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Author (up) Ege, M.J.; Mayer, M.; Normand, A.-C.; Genuneit, J.; Cookson, W.O.C.M.; Braun-Fahrlander, C.; Heederik, D.; Piarroux, R.; von Mutius, E. file  url
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  Title Exposure to environmental microorganisms and childhood asthma Type Journal Article
  Year 2011 Publication The New England Journal of Medicine Abbreviated Journal N Engl J Med  
  Volume 364 Issue 8 Pages 701-709  
  Keywords Adolescent; *Agriculture; Asthma/*epidemiology/immunology; Bacteria/*isolation & purification; Biodiversity; Child; Cross-Sectional Studies; Dust/analysis; Environmental Exposure/*analysis; Female; Fungi/*isolation & purification; Humans; Hypersensitivity/*epidemiology/immunology; Immunoglobulin E/blood; Logistic Models; Male; Microbiome; Polymorphism, Single-Stranded Conformational; Prevalence; Risk Factors; Surveys and Questionnaires  
  Abstract BACKGROUND: Children who grow up in environments that afford them a wide range of microbial exposures, such as traditional farms, are protected from childhood asthma and atopy. In previous studies, markers of microbial exposure have been inversely related to these conditions. METHODS: In two cross-sectional studies, we compared children living on farms with those in a reference group with respect to the prevalence of asthma and atopy and to the diversity of microbial exposure. In one study--PARSIFAL (Prevention of Allergy-Risk Factors for Sensitization in Children Related to Farming and Anthroposophic Lifestyle)--samples of mattress dust were screened for bacterial DNA with the use of single-strand conformation polymorphism (SSCP) analyses to detect environmental bacteria that cannot be measured by means of culture techniques. In the other study--GABRIELA (Multidisciplinary Study to Identify the Genetic and Environmental Causes of Asthma in the European Community [GABRIEL] Advanced Study)--samples of settled dust from children's rooms were evaluated for bacterial and fungal taxa with the use of culture techniques. RESULTS: In both studies, children who lived on farms had lower prevalences of asthma and atopy and were exposed to a greater variety of environmental microorganisms than the children in the reference group. In turn, diversity of microbial exposure was inversely related to the risk of asthma (odds ratio for PARSIFAL, 0.62; 95% confidence interval [CI], 0.44 to 0.89; odds ratio for GABRIELA, 0.86; 95% CI, 0.75 to 0.99). In addition, the presence of certain more circumscribed exposures was also inversely related to the risk of asthma; this included exposure to species in the fungal taxon eurotium (adjusted odds ratio, 0.37; 95% CI, 0.18 to 0.76) and to a variety of bacterial species, including Listeria monocytogenes, bacillus species, corynebacterium species, and others (adjusted odds ratio, 0.57; 95% CI, 0.38 to 0.86). CONCLUSIONS: Children living on farms were exposed to a wider range of microbes than were children in the reference group, and this exposure explains a substantial fraction of the inverse relation between asthma and growing up on a farm. (Funded by the Deutsche Forschungsgemeinschaft and the European Commission.).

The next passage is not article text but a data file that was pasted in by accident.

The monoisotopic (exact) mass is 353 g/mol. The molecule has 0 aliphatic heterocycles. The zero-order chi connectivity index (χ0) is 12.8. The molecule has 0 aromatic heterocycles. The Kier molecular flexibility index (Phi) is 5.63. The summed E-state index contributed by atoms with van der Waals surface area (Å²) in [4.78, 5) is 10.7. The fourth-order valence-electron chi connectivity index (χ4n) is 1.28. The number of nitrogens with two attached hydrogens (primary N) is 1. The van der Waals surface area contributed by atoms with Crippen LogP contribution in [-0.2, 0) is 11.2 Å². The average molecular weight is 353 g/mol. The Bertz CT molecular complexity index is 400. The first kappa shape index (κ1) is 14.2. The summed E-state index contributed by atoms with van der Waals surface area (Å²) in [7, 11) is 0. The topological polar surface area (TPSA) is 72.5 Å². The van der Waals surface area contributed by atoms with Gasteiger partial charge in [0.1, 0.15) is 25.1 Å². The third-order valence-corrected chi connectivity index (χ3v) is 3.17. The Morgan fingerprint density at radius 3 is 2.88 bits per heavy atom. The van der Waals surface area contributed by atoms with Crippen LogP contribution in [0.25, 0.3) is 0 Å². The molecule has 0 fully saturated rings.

Call Number Serial 1983  
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Author (up) Yen, C.J.; Beamer, B.A.; Negri, C.; Silver, K.; Brown, K.A.; Yarnall, D.P.; Burns, D.K.; Roth, J.; Shuldiner, A.R. file  url
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  Title Molecular scanning of the human peroxisome proliferator activated receptor gamma (hPPAR gamma) gene in diabetic Caucasians: identification of a Pro12Ala PPAR gamma 2 missense mutation Type Journal Article
  Year 1997 Publication Biochemical and Biophysical Research Communications Abbreviated Journal Biochem Biophys Res Commun  
  Volume 241 Issue 2 Pages 270-274  
  Keywords Adult; Aged; Aged, 80 and over; Amino Acid Sequence; Base Sequence; Cloning, Molecular; Diabetes Mellitus, Type 2/*genetics; European Continental Ancestry Group/*genetics; Exons; Female; Gene Frequency; Genetic Testing/methods; Humans; Male; Middle Aged; Molecular Sequence Data; *Mutation; Obesity/genetics; Polymerase Chain Reaction; Polymorphism, Restriction Fragment Length; Polymorphism, Single-Stranded Conformational; Receptors, Cytoplasmic and Nuclear/*genetics; Sequence Analysis, DNA; Transcription Factors/*genetics; United States  
  Abstract Peroxisome proliferator activated receptor-gamma (PPAR gamma) is a nuclear receptor that regulates adipocyte differentiation, and possibly lipid metabolism and insulin sensitivity. As such, PPAR gamma is a promising candidate gene for several human disorders including obesity and type 2 diabetes mellitus. Screening for mutations in the entire coding region of the PPAR gamma gene (both gamma 1 and gamma 2 isoforms) was performed with DNA of 26 diabetic Caucasians with or without obesity. Two base substitutions were identified: a silent mutation at nucleotide 1431 (CACHis-->CATHis) and a missense mutation (CCGPro-->GCGAla) at codon 12 of PPAR gamma 2. The allele frequency of the Pro12Ala PPAR gamma 2 variant was 0.12 in Caucasian Americans, 0.10 in Mexican Americans, 0.08 in Samoans, 0.03 in African Americans, 0.02 in Nauruans, and 0.01 in Chinese. We conclude that the Pro12Ala PPAR gamma 2 gene variant is present in diverse populations. Further studies of the Pro12Ala variant will determine its relevance to obesity, insulin resistance, and type 2 diabetes.  
  Call Number Serial 252  
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